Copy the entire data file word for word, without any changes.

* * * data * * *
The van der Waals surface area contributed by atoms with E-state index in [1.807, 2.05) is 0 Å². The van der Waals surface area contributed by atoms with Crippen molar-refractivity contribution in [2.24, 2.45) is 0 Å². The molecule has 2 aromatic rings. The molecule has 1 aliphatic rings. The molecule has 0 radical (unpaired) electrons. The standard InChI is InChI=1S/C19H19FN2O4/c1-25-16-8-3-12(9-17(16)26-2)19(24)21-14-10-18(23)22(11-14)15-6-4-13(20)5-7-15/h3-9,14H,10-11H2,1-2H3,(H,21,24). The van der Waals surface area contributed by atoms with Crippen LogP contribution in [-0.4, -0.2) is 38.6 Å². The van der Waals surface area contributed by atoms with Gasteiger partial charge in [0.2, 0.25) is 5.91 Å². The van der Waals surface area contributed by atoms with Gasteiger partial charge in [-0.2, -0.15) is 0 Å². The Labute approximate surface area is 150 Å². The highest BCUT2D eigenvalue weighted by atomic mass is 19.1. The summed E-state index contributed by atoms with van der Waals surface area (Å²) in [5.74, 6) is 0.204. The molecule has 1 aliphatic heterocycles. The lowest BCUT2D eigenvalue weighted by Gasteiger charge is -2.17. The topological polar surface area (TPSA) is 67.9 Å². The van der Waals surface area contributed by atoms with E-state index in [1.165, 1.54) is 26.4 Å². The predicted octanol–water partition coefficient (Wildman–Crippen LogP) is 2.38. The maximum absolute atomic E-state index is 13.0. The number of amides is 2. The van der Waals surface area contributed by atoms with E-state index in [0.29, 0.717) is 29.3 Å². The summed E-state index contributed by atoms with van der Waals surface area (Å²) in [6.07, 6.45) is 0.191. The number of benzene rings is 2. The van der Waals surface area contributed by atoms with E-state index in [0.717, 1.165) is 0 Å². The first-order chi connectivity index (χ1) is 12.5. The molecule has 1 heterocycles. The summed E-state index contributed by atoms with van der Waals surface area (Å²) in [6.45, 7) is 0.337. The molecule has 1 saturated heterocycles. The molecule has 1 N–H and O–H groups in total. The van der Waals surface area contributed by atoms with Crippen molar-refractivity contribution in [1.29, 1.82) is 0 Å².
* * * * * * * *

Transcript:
The van der Waals surface area contributed by atoms with E-state index in [1.807, 2.05) is 0 Å². The van der Waals surface area contributed by atoms with Crippen molar-refractivity contribution in [2.24, 2.45) is 0 Å². The molecule has 2 aromatic rings. The molecule has 1 aliphatic rings. The molecule has 0 radical (unpaired) electrons. The standard InChI is InChI=1S/C19H19FN2O4/c1-25-16-8-3-12(9-17(16)26-2)19(24)21-14-10-18(23)22(11-14)15-6-4-13(20)5-7-15/h3-9,14H,10-11H2,1-2H3,(H,21,24). The van der Waals surface area contributed by atoms with Crippen LogP contribution in [-0.4, -0.2) is 38.6 Å². The van der Waals surface area contributed by atoms with Gasteiger partial charge in [0.2, 0.25) is 5.91 Å². The van der Waals surface area contributed by atoms with Gasteiger partial charge in [-0.2, -0.15) is 0 Å². The Labute approximate surface area is 150 Å². The highest BCUT2D eigenvalue weighted by atomic mass is 19.1. The summed E-state index contributed by atoms with van der Waals surface area (Å²) in [5.74, 6) is 0.204. The molecule has 1 aliphatic heterocycles. The lowest BCUT2D eigenvalue weighted by Gasteiger charge is -2.17. The topological polar surface area (TPSA) is 67.9 Å². The van der Waals surface area contributed by atoms with E-state index in [1.165, 1.54) is 26.4 Å². The predicted octanol–water partition coefficient (Wildman–Crippen LogP) is 2.38. The maximum absolute atomic E-state index is 13.0. The number of amides is 2. The van der Waals surface area contributed by atoms with E-state index in [0.29, 0.717) is 29.3 Å². The summed E-state index contributed by atoms with van der Waals surface area (Å²) in [6.07, 6.45) is 0.191. The number of benzene rings is 2. The van der Waals surface area contributed by atoms with E-state index in [0.717, 1.165) is 0 Å². The first-order chi connectivity index (χ1) is 12.5. The molecule has 1 heterocycles. The summed E-state index contributed by atoms with van der Waals surface area (Å²) in [6.45, 7) is 0.337. The molecule has 1 saturated heterocycles. The molecule has 1 N–H and O–H groups in total. The van der Waals surface area contributed by atoms with Crippen molar-refractivity contribution in [1.29, 1.82) is 0 Å².